1 / 21

210 likes | 310 Views

Presenter. MaxAcademy Lecture Series – V1.0, September 2011. Elementary Functions. Lecture Overview. Motivation How to evaluate functions Polynomial and rational approximation Table-based methods Shift and add methods. Motivation.

Download Presentation
## Presenter

**An Image/Link below is provided (as is) to download presentation**
Download Policy: Content on the Website is provided to you AS IS for your information and personal use and may not be sold / licensed / shared on other websites without getting consent from its author.
Content is provided to you AS IS for your information and personal use only.
Download presentation by click this link.
While downloading, if for some reason you are not able to download a presentation, the publisher may have deleted the file from their server.
During download, if you can't get a presentation, the file might be deleted by the publisher.

E N D

**Presenter**MaxAcademy Lecture Series – V1.0, September 2011 Elementary Functions**Lecture Overview**• Motivation • How to evaluate functions • Polynomial and rational approximation • Table-based methods • Shift and add methods**Motivation**• Elementary function are required for compute intensive applications, for example: • 2D/3D graphics: trigonometric functions • Image Processing: e.g. Gamma Function • Signal Processing, e.g. Fourier Transform • Speech input/output • Computer Aided Design (CAD): geometry calculations • and of course Scientific Applications: • Physics, Biology, Chemistry, etc…**Evaluating Functions**• 3 steps to compute f(x) • Given argument x, find x’=g(x) with x’ in [a,b], and f(x) = h( f( g(x) )) • Step 1: Argument Reduction = g(x) • Step 2: Approximation over interval [a,b] I.e. compute f( g(x) ) • Step 3: Reconstruction: f(x) = h( f(g(x) ))**Example: sin(x)**• Example: sin(float x) float sin(float x){ float y = x mod (π/2); // reduction float r1 = c0*y*y+c1*y+c2; float r2 = c3*y*y+c4*y+c5; return (r1/r2); // rational approx. } c0-c5 are coefficients of a rational approximation of sin(x) in [0, π/2 ]. (note: no reconstruction is needed)**Example f(x) = exp(x)**• x / (0.5 ln 2) = N + r/(0.5 ln 2) • x = N (0.5 ln 2) + r • exp(x) = 2^ (0.5 N) *exp(r) • Step 1: • N = integer quotient of x/(0.5 ln 2) • r = remainder of x/(0.5 ln 2) • Step 2: • Compute exp(r) by approximation (e.g. polynomial) • Step 3: • Compute exp(x) = 2^ (0.5 N) *exp(r) which is just a shift!!**2nd Step: Approximations in [a,b]**• Polynomial and rational approximations • 1 full lookup table • Bipartite tables (2 tables + 1 add/sub) • Piecewise affine approximation (tables + mult/add) • Shift-and-add methods (with small tables)**Evaluating Polynomials**• Horner Rule transforms polynomial into a “Multiply-Add Structure” • As a consequence, DSP Microprocessors have a Multiply-Add Instruction (Madd) by simply adding another row to an array multiplier.**Polynomial and Rational Approximation**“Rational Approximation” “Polynomial Approximation”**Finding the Coefficients**• Taylor series finds optimal coefficient for a specific point x=x0. • We need optimal coefficient for an entire interval [a,b]. Software such as Maple computes optimal coefficients for polynomial and rational approximations with Remez’s method (a.k.a. minimax coefficients). • Bottom line: we can find optimal coefficients for any function and any interval [a,b].**Table-based Methods**• Full table lookup: N-bit input, M-bit output • Lookup Table Size = M2N bits • Delay of a lookup in large tables increases with size! • For N > 8 bits we need to use smaller tables: • Add elementary operations to reduce table size • Tables + 1 Add/Sub • Tables + Multiply • Tables + Multiply-Add • Tables + Shift-and-Add**Bi-Partite Tables**x0 x1 x2 n0 n1 n2 Table a0 (x0 ,x1) Table a1 (x0 ,x2) p0 p1 Adder p ̃̃ f(x)**Table + Multiply Add**• f(x) = ax+b with a,b stored in tables • Xm are leading bits of X which determine which linear piece of f(x) should be used. TABLE xm MultAdd f(x) x**Shift-and-Add Methods**• Fixed shift in Hardware = shifted wiring no cost • Fixed shift = multiply by 2x • Modify Multiply-Add algorithms to only multiply by powers of 2. • Is this possible ? How do we choose the k’s, c’s?**CORDIC**• Iterations: • e(i) = table lookup • μ = {-1,0,1} • di = ±sign(z(i)) x add/sub y constant add z 0 Parallel CORDIC**CORDIC on Xilinx XC4000**{ X’ , Y’ } X’ X Y’ Y**Area-Time Tradeoff**• In general we trade area for speed. Tables+Add/Sub Tables + Mult-Add Shift-and-Add small fast**Summary**• 3 steps to compute f(x) • Step 1: Argument Reduction = g(x) • Step 2: Approximation over interval [a,b] • Lookup Table for a small number of bits. • Lookup Table + Add/Sub => Bi-partite tables • Lookup Table + Mult-Add => Piecewise Linear Approx. • Shift-and-Add Methods => e.g. CORDIC • Polynomial and Rational Approximations • Step 3: Reconstruction = h(x)**Further Reading on Function Evaluation**• J.M. Muller, “Elementary Functions,” Birkhaeuser, Boston, 1997. • Story, S. and Tang, P.T.P., "New algorithms for improved transcendental functions on IA-64," in Proceedings of 14th IEEE symposium on computer arithmetic, IEEE Computer Society Press, 1999. • D.E. Knuth, “The Art of Computer Programming”, Vol 2, Seminumerical Algorithms, Addison-Wesley, Reading, Mass., 1969. • C.T. Fike, “Computer evaluation of mathematical functions,” Englewood Cliffs, N.J., Prentice-Hall, 1968. • L.A.Lyusternik, “Handbook for computing elementary functions”, available in english translation.**Exercises**• Write a MaxCompiler kernel which takes an input stream x and computes a polynomial approximation of sin(x). Draw the dataflow graph. • Write a MaxCompiler kernel that implements a CORDIC block. Vary the number of stages in the CORDIC and evaluate the impact on the result.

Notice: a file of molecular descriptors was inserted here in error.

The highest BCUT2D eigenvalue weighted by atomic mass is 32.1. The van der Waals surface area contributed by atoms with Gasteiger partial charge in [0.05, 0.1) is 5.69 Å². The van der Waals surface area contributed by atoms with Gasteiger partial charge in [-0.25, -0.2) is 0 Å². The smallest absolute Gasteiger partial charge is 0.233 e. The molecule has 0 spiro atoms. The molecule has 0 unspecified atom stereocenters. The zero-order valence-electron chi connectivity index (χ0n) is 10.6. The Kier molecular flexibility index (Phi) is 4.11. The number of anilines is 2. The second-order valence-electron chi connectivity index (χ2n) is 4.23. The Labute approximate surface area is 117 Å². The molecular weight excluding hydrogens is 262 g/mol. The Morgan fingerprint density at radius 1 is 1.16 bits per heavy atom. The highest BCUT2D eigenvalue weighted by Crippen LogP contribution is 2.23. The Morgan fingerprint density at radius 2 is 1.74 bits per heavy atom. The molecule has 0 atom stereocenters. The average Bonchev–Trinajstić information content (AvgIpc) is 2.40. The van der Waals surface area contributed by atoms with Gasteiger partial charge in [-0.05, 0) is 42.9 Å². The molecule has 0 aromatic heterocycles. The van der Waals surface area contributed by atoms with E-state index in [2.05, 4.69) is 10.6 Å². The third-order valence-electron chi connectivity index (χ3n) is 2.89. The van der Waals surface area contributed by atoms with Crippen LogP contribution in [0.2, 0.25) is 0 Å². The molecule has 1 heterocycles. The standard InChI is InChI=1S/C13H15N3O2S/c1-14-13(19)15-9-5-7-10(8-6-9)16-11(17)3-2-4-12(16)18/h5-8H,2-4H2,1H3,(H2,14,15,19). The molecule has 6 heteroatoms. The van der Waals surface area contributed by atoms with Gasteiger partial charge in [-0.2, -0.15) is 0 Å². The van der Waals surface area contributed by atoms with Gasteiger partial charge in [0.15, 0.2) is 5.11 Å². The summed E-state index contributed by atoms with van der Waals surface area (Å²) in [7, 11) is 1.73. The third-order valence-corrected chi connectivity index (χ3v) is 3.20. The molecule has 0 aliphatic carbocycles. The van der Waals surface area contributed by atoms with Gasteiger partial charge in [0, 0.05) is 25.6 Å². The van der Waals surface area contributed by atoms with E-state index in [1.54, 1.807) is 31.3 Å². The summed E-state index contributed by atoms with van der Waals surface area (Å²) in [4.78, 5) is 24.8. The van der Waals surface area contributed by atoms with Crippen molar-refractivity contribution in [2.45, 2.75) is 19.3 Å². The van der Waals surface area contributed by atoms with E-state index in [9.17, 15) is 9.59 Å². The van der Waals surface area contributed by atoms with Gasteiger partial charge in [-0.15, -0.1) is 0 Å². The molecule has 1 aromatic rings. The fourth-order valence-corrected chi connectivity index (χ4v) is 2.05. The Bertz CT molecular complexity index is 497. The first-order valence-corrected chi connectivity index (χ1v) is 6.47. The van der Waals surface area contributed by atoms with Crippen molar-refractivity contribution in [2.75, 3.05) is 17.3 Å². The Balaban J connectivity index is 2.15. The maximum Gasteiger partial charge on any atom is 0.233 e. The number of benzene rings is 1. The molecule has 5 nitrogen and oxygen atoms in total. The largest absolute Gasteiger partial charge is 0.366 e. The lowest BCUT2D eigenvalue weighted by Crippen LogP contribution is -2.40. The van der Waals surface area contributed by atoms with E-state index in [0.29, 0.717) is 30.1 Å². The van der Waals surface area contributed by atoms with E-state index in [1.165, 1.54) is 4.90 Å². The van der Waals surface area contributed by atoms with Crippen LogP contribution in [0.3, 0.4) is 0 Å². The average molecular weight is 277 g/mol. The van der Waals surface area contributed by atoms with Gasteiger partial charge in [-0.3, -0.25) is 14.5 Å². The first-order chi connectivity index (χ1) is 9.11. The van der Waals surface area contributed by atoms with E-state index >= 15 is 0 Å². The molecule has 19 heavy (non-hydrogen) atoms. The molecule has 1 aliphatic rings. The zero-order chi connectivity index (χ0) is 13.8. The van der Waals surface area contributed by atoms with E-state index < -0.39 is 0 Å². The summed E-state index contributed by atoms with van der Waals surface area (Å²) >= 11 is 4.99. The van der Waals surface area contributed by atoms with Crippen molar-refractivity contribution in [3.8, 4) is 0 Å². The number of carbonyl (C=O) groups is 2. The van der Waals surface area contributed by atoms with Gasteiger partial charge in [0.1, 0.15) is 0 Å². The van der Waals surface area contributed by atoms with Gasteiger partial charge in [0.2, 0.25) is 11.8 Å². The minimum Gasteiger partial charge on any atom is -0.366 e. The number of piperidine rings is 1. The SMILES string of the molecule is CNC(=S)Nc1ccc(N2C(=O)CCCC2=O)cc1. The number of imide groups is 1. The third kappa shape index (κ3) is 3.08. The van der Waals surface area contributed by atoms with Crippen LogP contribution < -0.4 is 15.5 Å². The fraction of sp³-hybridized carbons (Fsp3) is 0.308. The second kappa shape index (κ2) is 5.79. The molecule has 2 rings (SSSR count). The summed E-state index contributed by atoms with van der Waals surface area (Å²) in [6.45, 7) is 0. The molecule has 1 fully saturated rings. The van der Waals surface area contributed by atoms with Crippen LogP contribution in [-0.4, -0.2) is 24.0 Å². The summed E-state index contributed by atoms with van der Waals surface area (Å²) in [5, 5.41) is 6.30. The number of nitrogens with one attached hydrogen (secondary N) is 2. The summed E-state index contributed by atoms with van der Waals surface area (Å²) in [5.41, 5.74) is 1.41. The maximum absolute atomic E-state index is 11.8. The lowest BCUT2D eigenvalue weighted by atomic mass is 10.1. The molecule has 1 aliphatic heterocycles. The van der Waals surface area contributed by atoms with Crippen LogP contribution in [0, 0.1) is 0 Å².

More Related